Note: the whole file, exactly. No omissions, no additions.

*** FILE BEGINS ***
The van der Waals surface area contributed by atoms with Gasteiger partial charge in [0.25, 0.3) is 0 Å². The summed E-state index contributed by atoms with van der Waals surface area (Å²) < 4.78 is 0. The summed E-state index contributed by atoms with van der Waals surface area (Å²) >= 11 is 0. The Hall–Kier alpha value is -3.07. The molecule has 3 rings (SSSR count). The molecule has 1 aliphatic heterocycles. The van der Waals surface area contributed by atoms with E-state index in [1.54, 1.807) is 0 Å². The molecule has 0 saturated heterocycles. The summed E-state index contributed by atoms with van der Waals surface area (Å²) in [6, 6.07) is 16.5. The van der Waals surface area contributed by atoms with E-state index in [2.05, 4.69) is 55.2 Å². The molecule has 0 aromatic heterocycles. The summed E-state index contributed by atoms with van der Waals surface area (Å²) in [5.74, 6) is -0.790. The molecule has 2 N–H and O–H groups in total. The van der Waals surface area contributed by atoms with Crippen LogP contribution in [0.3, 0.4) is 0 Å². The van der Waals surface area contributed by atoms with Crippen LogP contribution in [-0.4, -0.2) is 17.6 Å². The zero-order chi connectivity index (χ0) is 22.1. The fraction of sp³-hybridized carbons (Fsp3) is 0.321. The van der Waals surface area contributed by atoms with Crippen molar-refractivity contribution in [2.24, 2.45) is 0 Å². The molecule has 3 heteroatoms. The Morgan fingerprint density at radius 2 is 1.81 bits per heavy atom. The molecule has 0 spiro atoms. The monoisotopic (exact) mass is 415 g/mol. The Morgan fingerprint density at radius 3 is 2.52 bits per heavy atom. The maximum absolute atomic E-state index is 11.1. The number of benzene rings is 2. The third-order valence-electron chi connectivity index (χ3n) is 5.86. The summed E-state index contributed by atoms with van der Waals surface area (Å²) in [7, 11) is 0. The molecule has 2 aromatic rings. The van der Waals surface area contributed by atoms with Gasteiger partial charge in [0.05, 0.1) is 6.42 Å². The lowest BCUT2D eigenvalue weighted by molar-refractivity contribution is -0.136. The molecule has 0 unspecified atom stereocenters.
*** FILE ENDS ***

The van der Waals surface area contributed by atoms with Gasteiger partial charge in [0.25, 0.3) is 0 Å². The summed E-state index contributed by atoms with van der Waals surface area (Å²) < 4.78 is 0. The summed E-state index contributed by atoms with van der Waals surface area (Å²) >= 11 is 0. The Hall–Kier alpha value is -3.07. The molecule has 3 rings (SSSR count). The molecule has 1 aliphatic heterocycles. The van der Waals surface area contributed by atoms with E-state index in [1.54, 1.807) is 0 Å². The molecule has 0 saturated heterocycles. The summed E-state index contributed by atoms with van der Waals surface area (Å²) in [6, 6.07) is 16.5. The van der Waals surface area contributed by atoms with E-state index in [2.05, 4.69) is 55.2 Å². The molecule has 0 aromatic heterocycles. The summed E-state index contributed by atoms with van der Waals surface area (Å²) in [5.74, 6) is -0.790. The molecule has 2 N–H and O–H groups in total. The van der Waals surface area contributed by atoms with Crippen LogP contribution in [0.3, 0.4) is 0 Å². The van der Waals surface area contributed by atoms with Crippen LogP contribution in [-0.4, -0.2) is 17.6 Å². The zero-order chi connectivity index (χ0) is 22.1. The fraction of sp³-hybridized carbons (Fsp3) is 0.321. The van der Waals surface area contributed by atoms with Crippen molar-refractivity contribution in [2.24, 2.45) is 0 Å². The molecule has 3 heteroatoms. The Morgan fingerprint density at radius 2 is 1.81 bits per heavy atom. The molecule has 0 spiro atoms. The monoisotopic (exact) mass is 415 g/mol. The Morgan fingerprint density at radius 3 is 2.52 bits per heavy atom. The maximum absolute atomic E-state index is 11.1. The number of benzene rings is 2. The third-order valence-electron chi connectivity index (χ3n) is 5.86. The summed E-state index contributed by atoms with van der Waals surface area (Å²) in [7, 11) is 0. The molecule has 2 aromatic rings. The van der Waals surface area contributed by atoms with Gasteiger partial charge in [0.05, 0.1) is 6.42 Å². The lowest BCUT2D eigenvalue weighted by molar-refractivity contribution is -0.136. The molecule has 0 unspecified atom stereocenters.